Hector vs You

Hector vs You

Hector vs YOU

When we sat down to brainstorm June’s content for Clic, one school of thought hit that approached us, is the sentiment that June 16 really belongs to the youth of 1976 and not so much to the millennials of today. This is problematic considering how much culture, patterns, thoughts, and behaviours have changed. It’s almost as if we are living in the shadows of our older siblings while they refuse to grow up and put on high school uniform on the same day each year.

So we had a thought; what if the faces and icons of June 16 were interchangeable with the seasons? Which face or faces would become the icons and would this mean we erase the memory of, for example, Hector Pieterson or Tsietsi Mashinini?

The youth challenges and struggles of today are not necessarily the same as that of pre-apartheid. The power of youth has changed considerably compared to the class of 1976. The challenge in 1976 was education rights and the challenge today is identity paired with creativity. Young people today are all about not having labels attached to them or being forced to think inside a box.

Young people have always been at the forefront of shaping culture and the environment around us. The power of being young resides in our voice and what we do with that voice to make a change.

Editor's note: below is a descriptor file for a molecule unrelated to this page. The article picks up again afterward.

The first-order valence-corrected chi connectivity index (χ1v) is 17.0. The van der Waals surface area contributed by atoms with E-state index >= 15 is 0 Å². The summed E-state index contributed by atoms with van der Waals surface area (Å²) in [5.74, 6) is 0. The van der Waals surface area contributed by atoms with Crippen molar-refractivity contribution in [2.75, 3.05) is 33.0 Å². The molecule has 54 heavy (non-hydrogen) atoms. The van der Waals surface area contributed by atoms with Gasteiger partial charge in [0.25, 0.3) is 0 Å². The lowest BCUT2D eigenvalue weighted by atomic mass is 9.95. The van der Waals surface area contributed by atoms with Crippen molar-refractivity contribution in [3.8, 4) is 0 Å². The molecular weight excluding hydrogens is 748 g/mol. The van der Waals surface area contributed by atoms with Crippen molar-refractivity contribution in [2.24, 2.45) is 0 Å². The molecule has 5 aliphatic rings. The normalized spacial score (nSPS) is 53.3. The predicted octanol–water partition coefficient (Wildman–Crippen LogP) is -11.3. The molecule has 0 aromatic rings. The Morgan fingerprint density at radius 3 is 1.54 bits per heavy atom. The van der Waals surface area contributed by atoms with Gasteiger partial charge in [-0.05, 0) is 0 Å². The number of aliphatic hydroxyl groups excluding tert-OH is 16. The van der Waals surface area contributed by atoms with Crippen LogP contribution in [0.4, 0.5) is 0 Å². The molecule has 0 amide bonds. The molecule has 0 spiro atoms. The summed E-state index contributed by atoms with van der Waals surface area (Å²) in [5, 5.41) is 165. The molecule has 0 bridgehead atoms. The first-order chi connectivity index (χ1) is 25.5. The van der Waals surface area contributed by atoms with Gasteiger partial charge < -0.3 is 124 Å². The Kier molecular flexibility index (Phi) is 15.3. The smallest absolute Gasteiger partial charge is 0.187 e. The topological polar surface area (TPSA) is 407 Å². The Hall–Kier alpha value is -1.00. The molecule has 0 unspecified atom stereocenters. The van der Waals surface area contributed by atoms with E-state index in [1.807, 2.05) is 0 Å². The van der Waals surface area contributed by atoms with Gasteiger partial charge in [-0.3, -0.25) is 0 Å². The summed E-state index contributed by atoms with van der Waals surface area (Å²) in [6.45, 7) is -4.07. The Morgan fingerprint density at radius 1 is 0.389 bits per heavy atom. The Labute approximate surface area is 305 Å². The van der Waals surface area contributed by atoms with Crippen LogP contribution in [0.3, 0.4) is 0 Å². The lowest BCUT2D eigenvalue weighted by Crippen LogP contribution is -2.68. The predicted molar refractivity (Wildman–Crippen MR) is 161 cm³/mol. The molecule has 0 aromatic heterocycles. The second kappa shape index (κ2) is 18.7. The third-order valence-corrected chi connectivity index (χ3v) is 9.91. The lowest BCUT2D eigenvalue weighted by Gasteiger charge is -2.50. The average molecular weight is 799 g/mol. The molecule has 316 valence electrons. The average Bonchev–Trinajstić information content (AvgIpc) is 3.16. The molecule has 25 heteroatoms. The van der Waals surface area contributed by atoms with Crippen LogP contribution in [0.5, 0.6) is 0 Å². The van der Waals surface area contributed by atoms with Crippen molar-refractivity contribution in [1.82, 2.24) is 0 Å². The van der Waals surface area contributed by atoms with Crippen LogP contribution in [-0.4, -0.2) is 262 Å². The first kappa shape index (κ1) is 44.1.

However in as much as young people are powerful, they are also equally challenged by the power of identity and creativity. The world has recently started accepting people who don’t think normal and have crazy or weird ambitions. These people are the millennials who refuse to accept the old way. They want to usher in a new way of thinking. A dawn that forces the community to think different and really ask if we still moving in the right direction.

They are the new age struggle icons of identity, creativity, entrepreneurship, and living life to the fullest. They are the voice that doesn’t want to be silenced. The people who move with style and emotion. They are redefining what we know as society today.

The youth of 1976 paved the way for future young generations. The question is, have we learned enough from the class of 1976?

This question will always be valid. It will always be relevant to whatever generation of young people that celebrate youth day. It is at the heart of all youth movements; be it political, or personal.

So, have you learned enough from 1976?


The final question is, who is the face of the millennial revolution?

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